[Opium injections would be difficult in the mid - to - late nineteenth century. According to an article which analyzed the myth of the drug addicted veteran, "morphine kits" which included a syringe were not common. Drug addicts had other ways of getting an opium fix without having to use a needle to shoot up. Source: Mythical Roots of U.S. Drug Policy. ( http://www.druglibrary.org/schaffer/History/soldis.htm ). Yes, the source is biased, but he is kind enough to cite sources of his own. Smoking and chewing seemed to be the preferred methods; you don't have to hunt down a specific form of opium and convert it to morphine.]

By the time physicians and psychiatrists began to suspect that users could get hooked on cocaine, it was clear that opium, too, was powerfully addictive. In fact, many of the early addicts to both drugs were those who prescribed and sold them -- that is, the doctors and druggists themselves.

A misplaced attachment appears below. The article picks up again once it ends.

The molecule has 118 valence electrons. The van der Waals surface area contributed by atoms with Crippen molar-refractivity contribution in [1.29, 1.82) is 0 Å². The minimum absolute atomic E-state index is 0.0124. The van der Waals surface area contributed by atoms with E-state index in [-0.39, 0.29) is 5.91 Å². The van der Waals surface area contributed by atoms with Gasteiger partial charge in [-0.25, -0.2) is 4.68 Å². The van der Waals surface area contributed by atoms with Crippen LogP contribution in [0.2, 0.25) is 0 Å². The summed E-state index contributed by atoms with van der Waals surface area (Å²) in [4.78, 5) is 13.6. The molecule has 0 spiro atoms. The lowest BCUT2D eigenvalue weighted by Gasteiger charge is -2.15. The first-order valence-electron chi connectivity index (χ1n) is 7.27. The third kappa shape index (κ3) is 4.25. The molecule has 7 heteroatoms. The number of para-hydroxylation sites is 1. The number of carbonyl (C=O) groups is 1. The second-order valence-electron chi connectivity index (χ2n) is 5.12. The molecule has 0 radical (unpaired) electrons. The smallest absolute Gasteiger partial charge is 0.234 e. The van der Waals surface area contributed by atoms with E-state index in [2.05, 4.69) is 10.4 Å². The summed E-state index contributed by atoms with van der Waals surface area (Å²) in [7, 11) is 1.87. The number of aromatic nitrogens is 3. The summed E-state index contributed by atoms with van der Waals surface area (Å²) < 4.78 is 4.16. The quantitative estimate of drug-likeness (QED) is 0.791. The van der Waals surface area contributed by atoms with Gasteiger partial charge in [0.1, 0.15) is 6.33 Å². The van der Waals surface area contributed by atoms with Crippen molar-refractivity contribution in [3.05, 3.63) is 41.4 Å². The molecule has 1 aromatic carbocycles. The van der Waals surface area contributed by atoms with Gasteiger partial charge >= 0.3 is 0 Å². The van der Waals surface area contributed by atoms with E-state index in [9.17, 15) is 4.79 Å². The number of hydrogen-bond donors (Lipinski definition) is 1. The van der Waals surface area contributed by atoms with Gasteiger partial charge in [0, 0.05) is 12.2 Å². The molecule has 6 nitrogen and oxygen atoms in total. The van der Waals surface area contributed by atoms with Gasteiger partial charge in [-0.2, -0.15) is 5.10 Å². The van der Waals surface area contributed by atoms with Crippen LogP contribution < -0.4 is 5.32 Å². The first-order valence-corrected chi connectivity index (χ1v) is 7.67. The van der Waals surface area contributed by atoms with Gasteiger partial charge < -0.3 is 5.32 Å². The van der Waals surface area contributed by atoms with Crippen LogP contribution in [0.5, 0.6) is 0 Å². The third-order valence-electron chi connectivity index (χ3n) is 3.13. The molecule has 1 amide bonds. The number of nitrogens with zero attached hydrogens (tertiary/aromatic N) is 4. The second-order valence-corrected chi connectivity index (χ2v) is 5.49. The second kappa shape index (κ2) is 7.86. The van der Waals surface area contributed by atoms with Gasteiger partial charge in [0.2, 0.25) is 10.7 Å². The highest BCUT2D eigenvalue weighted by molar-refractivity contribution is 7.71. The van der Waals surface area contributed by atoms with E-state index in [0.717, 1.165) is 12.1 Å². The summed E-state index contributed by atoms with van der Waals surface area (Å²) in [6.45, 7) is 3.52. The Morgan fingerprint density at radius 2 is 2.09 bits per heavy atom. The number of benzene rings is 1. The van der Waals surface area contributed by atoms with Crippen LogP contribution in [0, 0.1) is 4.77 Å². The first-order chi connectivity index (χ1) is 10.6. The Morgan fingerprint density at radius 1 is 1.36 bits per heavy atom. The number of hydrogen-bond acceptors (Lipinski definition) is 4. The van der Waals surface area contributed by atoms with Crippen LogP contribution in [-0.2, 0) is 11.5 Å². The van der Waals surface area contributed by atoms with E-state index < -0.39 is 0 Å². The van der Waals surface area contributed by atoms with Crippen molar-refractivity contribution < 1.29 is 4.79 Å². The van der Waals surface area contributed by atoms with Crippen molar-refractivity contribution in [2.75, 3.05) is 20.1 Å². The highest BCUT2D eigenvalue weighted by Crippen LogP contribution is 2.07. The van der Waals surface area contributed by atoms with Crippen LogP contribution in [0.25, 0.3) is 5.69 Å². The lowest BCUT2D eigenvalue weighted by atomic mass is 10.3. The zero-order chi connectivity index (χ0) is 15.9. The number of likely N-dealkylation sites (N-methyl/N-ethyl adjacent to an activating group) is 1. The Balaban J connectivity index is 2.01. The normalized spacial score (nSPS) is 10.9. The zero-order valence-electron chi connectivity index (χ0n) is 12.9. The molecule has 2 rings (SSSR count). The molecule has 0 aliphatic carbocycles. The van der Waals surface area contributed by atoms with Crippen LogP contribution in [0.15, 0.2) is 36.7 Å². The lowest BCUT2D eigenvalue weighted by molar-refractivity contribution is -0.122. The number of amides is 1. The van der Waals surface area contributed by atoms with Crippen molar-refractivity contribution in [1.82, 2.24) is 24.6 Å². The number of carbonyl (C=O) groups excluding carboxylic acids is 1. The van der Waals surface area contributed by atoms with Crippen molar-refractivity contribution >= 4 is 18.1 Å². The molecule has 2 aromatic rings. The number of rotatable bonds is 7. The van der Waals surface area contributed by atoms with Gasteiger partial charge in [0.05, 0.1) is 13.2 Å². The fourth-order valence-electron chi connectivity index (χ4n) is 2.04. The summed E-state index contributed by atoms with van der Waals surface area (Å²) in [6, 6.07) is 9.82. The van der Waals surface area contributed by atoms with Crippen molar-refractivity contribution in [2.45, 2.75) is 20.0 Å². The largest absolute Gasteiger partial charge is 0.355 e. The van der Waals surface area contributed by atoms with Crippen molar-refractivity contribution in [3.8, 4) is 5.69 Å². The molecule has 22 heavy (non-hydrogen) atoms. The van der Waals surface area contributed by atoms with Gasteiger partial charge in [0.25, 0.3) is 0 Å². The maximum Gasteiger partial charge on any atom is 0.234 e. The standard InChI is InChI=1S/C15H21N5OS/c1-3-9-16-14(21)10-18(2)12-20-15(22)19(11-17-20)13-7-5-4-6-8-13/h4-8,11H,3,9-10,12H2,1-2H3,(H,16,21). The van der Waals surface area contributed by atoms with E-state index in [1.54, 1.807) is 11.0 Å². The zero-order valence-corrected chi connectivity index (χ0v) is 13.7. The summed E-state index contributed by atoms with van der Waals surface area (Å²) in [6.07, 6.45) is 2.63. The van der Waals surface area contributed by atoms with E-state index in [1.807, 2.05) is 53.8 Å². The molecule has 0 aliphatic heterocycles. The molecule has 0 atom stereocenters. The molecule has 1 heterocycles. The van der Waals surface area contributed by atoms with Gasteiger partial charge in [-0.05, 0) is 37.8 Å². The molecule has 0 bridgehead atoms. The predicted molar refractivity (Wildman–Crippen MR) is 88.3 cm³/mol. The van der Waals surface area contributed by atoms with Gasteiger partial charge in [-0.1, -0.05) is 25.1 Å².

Ultimately, the U.S. government stepped in to address the growing problem of addiction. The 1906 Pure Food and Drug Act and the 1914 Harrison Act took cocaine, opium and other narcotics off drugstore shelves and required that doctors be licensed to prescribe the drugs. By then, many drug manufacturers had quietly taken the vilified
ingredients out of their popular products. Sometime around the turn of the century, cocaine, for one, was taken out of Coca-Cola. It hasn't been in the drink for at least a hundred years.